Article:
General Category > Kegging and Bottling

Extra yeast at bottling

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edvinjonsson:
Would you add more yeast to a BDS that's been in the fermenter for 2 months and its about 8.5% ABV ?

corkybstewart:
It probably isn't necessary, but it wouldn't hurt to add 1/2 pack of rehydrated dry yeast.

nateo:
I'll add fresh yeast for any beer I want to carb up consistently and quickly. I recommend Red Star's Premier Cuvee or EC-1118 for bottle conditioning. Use the whole pack, they're super cheap. I'll use two packs (10g) if I'm targeting over 3 volumes in a fairly strong beer.

denny:

--- Quote from: nateo on August 18, 2012, 12:50:55 PM ---I'll add fresh yeast for any beer I want to carb up consistently and quickly. I recommend Red Star's Premier Cuvee or EC-1118 for bottle conditioning. Use the whole pack, they're super cheap. I'll use two packs (10g) if I'm targeting over 3 volumes in a fairly strong beer.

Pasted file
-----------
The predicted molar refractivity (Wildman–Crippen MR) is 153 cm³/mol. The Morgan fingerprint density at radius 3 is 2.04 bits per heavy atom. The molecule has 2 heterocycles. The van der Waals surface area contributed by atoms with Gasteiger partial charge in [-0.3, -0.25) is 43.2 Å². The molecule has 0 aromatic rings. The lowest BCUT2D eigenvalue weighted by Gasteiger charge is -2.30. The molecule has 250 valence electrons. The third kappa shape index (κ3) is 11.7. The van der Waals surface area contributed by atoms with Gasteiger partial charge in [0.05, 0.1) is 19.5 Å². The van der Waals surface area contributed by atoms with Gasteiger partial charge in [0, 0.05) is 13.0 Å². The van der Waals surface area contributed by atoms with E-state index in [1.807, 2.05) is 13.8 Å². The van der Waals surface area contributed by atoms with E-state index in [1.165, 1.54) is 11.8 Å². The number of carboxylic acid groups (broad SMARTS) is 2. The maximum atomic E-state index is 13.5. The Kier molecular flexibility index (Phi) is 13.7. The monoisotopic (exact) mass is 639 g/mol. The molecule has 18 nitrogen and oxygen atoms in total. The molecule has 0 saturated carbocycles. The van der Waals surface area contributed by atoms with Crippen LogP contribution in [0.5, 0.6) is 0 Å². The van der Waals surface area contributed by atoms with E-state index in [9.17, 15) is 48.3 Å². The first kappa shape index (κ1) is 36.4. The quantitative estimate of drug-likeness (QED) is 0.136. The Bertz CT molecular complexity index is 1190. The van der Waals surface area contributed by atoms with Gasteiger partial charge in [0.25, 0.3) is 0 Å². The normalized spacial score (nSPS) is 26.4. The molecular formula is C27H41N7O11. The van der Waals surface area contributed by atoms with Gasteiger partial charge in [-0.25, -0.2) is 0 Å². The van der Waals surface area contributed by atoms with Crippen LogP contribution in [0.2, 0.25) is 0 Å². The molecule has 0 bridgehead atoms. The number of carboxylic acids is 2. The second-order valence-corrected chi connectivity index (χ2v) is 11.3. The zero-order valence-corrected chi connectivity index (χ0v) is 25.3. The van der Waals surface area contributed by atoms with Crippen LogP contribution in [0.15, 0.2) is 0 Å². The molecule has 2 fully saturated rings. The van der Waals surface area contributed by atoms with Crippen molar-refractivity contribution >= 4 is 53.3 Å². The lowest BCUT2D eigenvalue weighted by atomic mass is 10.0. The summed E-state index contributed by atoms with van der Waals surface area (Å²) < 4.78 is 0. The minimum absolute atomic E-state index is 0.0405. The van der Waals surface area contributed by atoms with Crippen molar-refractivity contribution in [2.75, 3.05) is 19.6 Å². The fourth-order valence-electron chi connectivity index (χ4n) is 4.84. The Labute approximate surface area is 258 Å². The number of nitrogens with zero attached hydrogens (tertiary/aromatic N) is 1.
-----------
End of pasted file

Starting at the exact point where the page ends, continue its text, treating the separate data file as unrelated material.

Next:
--- End quote ---

It seems like the amount of sugar, not yeast, should make the difference.  If you actually get more carbonation from more yeast, that might point to incomplete fermentation before bottling.

BTW, I've heard that several commercial breweries use T-58 for bottling.  There's such a small amount of fermentation that you don't get any flavor from it and it forms a very compact yeast cake on the bottom if the bottle.

nateo:
I'm not saying more yeast = more carbonation. Bottle conditioning to high levels of CO2 in high alcohol beer is stressful on yeast. It's common practice to use more yeast in a stressful environment than a less stressful environment. I assume the same logic holds when bottle conditioning.

FWIW Lalvin's recommended dosage for bottle conditioning sparkling wines is about 10g per 20L, or 2 packs per 5 gallons.

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